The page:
As you mentioned, numerous social issues exist. Can you pick up several social challenges that you see as the most pressing and have the potential to be resolved with impact investing?

I am particularly concerned about the housing issues. Young newlyweds, students and graduates fresh out of college find it hard to find a good, neat place to live with little money in their pockets. This is why I was involved in different housing projects in cooperation with the Seoul city government at KSI. For example, we created a community for the elderly who live alone by redeveloping a residential area owned by the city.

Another project includes a living space for young artists in Buam-dong, central Seoul. College students who prepare for the public servant exams away from home also have a hard time finding low cost rooms. So, we rented a space in Sillim-dong, southern Seoul, where a lot of students gather. Impact Finance Korea will look for companies that have viable solutions for the lack of housing.



Are there other social challenges or successful examples that you wish to emulate?

The idea of impact investment can be applied in different sectors and through different instruments. In the UK, a social impact bond aimed at reducing former criminals reoffending was launched in 2010. The bond funded a program to reduce recidivism rates among some 3,000 prisoners at Peterborough Prison. They achieved a meaningful reduction through the bond. A similar mechanism can be applied to deal with juvenile delinquents in Korea. But in this system, the government should play a central role to compensate those who invest in social values as was the case in the UK. Tax incentives offered to investors is also a good way to increase the appeal of impact investment. But the role of the government should be limited to fostering investment rather than fund management and choosing the specific start-ups.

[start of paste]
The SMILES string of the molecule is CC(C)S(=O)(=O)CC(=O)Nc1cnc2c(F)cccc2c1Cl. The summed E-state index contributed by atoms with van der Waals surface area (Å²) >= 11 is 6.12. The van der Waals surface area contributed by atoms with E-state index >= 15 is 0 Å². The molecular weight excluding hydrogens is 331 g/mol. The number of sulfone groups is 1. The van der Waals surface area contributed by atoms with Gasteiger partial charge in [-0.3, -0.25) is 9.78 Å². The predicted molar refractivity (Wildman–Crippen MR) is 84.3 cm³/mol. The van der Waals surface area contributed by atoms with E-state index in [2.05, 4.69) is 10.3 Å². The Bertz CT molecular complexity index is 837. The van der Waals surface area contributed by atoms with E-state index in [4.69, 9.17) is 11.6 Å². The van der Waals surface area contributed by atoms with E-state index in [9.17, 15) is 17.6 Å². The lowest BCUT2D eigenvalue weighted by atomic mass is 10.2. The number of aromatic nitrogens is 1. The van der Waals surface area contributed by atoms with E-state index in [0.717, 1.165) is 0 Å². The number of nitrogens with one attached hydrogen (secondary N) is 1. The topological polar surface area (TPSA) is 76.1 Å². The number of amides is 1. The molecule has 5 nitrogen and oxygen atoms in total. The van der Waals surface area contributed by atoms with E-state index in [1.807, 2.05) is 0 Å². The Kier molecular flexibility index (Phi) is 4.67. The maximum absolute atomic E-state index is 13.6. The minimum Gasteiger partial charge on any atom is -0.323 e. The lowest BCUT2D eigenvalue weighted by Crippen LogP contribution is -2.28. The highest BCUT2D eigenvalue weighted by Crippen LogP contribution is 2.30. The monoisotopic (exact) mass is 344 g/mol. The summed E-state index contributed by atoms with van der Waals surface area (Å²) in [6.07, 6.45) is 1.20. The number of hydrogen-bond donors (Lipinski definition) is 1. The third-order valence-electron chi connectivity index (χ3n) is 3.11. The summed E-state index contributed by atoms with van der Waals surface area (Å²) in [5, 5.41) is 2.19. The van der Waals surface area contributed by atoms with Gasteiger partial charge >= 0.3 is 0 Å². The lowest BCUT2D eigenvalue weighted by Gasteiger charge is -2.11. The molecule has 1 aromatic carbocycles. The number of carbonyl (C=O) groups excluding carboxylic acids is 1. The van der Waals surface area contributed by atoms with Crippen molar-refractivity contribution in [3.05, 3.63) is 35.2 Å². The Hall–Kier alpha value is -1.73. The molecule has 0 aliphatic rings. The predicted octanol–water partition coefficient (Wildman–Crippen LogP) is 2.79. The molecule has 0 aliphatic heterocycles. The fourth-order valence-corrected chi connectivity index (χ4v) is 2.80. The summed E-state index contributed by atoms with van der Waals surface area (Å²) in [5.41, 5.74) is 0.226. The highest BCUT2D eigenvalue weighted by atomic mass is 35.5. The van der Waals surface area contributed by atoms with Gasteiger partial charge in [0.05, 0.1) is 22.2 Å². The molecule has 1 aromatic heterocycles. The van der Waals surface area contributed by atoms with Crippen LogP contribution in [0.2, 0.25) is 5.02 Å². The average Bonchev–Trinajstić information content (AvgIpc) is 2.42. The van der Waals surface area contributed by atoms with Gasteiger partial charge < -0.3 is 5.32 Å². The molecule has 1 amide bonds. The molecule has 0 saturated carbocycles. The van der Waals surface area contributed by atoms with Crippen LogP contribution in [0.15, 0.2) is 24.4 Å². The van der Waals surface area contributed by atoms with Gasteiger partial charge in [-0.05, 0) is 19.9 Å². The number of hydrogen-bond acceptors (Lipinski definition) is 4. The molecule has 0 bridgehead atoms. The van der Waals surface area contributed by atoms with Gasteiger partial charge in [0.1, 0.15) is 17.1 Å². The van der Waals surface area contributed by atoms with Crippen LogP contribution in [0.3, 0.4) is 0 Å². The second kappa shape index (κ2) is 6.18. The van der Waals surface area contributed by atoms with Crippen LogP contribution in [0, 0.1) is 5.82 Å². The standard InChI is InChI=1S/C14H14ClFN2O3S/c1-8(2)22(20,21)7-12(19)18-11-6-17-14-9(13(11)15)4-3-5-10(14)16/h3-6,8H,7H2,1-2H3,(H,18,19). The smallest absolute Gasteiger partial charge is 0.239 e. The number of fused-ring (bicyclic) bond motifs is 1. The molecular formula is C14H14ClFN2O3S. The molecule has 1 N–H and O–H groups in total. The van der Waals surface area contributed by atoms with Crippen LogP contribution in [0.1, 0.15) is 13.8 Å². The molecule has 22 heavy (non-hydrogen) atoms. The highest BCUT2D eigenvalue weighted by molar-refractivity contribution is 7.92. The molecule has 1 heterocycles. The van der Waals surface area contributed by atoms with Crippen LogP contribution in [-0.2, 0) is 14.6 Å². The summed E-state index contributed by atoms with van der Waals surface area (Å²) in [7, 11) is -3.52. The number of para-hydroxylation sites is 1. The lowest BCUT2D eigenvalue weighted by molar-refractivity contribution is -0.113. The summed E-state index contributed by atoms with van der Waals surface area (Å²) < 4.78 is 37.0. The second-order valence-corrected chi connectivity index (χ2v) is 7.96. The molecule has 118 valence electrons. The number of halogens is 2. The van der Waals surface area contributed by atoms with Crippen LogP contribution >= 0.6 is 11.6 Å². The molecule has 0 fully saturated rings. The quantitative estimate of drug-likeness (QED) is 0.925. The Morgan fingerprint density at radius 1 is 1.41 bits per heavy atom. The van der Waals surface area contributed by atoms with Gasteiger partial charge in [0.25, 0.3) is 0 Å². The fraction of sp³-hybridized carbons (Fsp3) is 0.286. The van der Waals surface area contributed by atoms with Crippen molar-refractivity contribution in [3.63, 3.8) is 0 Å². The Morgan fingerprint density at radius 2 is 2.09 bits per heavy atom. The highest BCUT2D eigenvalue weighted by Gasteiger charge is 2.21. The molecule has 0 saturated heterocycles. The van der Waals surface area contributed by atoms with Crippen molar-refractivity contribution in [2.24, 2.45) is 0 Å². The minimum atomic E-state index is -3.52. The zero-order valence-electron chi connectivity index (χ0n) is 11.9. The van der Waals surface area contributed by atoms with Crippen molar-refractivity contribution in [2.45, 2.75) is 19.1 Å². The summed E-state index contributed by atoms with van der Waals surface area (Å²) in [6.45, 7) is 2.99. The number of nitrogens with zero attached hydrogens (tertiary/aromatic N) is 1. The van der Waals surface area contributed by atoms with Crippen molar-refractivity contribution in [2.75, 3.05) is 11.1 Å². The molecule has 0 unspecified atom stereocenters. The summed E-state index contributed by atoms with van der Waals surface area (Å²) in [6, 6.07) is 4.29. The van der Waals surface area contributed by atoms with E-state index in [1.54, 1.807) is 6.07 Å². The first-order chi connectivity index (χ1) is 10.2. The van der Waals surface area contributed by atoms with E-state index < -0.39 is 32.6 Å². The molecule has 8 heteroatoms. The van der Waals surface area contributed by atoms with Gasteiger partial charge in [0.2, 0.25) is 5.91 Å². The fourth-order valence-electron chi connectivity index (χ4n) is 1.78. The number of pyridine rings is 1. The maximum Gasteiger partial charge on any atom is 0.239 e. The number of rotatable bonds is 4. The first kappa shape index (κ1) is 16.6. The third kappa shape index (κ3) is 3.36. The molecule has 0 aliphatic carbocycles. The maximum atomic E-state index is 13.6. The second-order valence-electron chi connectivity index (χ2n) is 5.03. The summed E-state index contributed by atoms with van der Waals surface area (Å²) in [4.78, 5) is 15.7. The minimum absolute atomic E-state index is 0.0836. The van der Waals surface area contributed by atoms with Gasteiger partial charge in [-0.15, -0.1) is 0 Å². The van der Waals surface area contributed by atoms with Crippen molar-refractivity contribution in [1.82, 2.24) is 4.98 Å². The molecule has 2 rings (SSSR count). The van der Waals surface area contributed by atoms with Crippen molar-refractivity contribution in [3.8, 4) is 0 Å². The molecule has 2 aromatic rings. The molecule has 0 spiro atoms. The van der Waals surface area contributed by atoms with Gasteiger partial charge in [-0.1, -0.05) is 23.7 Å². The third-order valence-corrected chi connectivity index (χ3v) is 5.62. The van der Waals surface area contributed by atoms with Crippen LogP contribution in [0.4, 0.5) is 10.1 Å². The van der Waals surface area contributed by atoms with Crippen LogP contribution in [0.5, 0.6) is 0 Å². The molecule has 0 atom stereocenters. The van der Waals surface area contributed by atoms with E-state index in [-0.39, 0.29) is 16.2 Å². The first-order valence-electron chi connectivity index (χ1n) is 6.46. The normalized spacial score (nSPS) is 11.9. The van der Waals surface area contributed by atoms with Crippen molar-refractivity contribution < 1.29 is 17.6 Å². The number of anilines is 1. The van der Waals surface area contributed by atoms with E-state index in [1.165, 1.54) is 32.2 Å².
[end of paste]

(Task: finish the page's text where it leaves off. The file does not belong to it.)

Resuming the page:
I am also passionate about taking care of North Korean defectors and even people in the North after reunification through impact investing, a social issue unique to Korea. I believe that the scope and degree of tensions will be daunting and the government alone would not be able to address all the problems. We could support companies with an aim of helping North Korean defectors or launch our own projects.



You have reiterated that engagement in the private sector is important, pledging to raise some 200 billion won from the private sector. How is it going so far?

The committee, consisting of 10 experts including the former finance minister, started raising funds in May and I am confident we can achieve the target this year. I can’t reveal the investors but many individuals and entities have shown interest. Among them were big finance institutions, tech gurus and angel investors.

The accumulated size of impact investment in Korea stood at 130 billion. Of the funds, the vast majority of them - around 110 billion won - came from the public sector. I think impact investing is a good way for private companies to realize corporate social responsibility.


BY PARK EUN-JEE [park.eunjee@joongang.co.kr]